Venice has always managed to appeal to all refined tastes. It simultaneously attracts admirers of Gothic style and the Renaissance, lovers of the Baroque and Classicists. The eighteenth century, when other European cities played a major role in the disturbed affairs of Europe, Venice remained one of the main centers of painting with the masters of marvelous landscapes that engraved in the history of art a perfect portrait of Venice of the 18th century. Venetian school produced the best examples of rococo and large, bright landscape and cityscape compositions. One of the peculiar features of Venetian school was rather strong Byzantine influence which dated back to the medieval period but still palpable not only during the Renaissance but as late as the eighteenth century. Pictures on a gold ground continued to be painted in Venice, for example, in pictures by Guardi, gold backgrounds are still occasionally to be found. But above all, Venice was famous for its great school of “vedutisti” – the artists devoted to picturing cityscapes; the masters in both engraving and painting were Bellotto, Canaletto and Guardi. The latter deserves much attention for his unconditional for that period manner of representing the views of Venice.
The life story of Francesco Guardi evokes a lot of discussion and speculation as there is little contemporary documentation available. The absence of profound information on artist’s life can be, probably, explained by the fact that he was not very popular at his days. Though he was a real great Venetian vedutisti the only in the 20th century he became generally recognized. With little records by his contemporaries available, Byam Shaw made in the book The Drawings by Francesco Guardi an attempt to collect the most essential sources and restore probable story of Guardi’s life. Francesco Guardi was born in a family of artists – both his father and brothers were painters and his sister was married to famous Venetian painter Giovanni Battista Tiepolo. Though it can hardly be stated that Francesco learned this profession from his father as the father had died when Francesco was a little boy.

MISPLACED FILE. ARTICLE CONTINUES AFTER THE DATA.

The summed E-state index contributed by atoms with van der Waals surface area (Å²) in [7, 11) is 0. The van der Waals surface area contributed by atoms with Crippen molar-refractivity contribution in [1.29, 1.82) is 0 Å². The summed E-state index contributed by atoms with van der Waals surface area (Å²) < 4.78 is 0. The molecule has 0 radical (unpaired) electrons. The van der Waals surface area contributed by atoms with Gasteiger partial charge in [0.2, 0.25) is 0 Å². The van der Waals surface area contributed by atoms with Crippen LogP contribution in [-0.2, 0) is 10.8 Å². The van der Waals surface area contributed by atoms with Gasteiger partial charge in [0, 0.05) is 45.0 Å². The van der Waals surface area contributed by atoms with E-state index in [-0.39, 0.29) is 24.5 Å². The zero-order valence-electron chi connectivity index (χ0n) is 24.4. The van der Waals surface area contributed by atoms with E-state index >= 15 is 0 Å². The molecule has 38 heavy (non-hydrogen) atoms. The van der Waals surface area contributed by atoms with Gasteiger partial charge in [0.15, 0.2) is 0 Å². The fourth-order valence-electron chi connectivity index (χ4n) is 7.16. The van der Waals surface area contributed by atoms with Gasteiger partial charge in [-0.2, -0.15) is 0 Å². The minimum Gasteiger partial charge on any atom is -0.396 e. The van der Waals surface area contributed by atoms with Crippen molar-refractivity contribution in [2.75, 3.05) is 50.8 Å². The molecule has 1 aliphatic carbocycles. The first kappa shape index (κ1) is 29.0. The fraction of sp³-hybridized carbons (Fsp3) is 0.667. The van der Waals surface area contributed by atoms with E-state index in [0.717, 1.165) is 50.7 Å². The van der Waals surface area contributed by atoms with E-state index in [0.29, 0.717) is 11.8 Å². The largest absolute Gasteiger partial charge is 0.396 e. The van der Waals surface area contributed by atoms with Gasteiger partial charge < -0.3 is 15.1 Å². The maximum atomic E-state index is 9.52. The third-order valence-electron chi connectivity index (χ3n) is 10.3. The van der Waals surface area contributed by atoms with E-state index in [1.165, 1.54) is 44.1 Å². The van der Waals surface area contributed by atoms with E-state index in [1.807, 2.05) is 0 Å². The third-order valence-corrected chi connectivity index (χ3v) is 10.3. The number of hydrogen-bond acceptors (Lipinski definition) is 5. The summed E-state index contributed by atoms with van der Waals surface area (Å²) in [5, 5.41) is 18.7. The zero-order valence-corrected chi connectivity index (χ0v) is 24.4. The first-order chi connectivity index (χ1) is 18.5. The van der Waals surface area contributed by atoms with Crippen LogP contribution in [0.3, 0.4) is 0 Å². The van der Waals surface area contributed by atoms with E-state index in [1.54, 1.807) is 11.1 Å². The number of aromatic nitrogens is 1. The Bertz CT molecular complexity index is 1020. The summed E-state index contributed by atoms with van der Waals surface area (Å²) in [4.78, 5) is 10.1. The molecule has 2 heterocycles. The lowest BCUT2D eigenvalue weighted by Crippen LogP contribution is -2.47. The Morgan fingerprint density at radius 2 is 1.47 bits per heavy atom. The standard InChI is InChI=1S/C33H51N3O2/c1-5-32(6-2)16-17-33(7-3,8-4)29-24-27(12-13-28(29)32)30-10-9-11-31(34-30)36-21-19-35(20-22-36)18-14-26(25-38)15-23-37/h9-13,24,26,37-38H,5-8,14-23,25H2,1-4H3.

His brother Antonio kept a family studio and probably there Francesco Guardi tried himself as an artist. Guardi began as a figure painter under the guidance of his brother Antonio, with whom he collaborated until the latter’s death in 1760. But after his brother’s death Francesco came into his own as a veduta painter or painter of views. Starting from 1760s Francesco developed own style though he still followed the practice of borrowing compositions from others; he copied the works of Canaletto, but remained stylistically quite different from him, rejecting perspective frameworks for freer compositions. Unlike Canaletto Guardi was a defender of a very liberal concept of the veduta. To Canaletto’s impeccable perspective and clear spatial construction, held in careful balance, he substituted a tremulous, almost excited play of lights and shadows and an elusive, aerial perspective. A veduta by Guardi was always enlivened by forms in movement–small figures, boats and so on–rendered in tiny, flickering brushstrokes splashed with light. His aim was not to give an accurately detailed depiction of each object on his picture, quite contrary he preferred to underline the general mood and atmosphere of the scene through magical colors and luminous vibrancy. That is why much of his cityscapes devoted to Venice are tinted with his very subjective approach. This approach was very similar to that developed later by the Impressionists.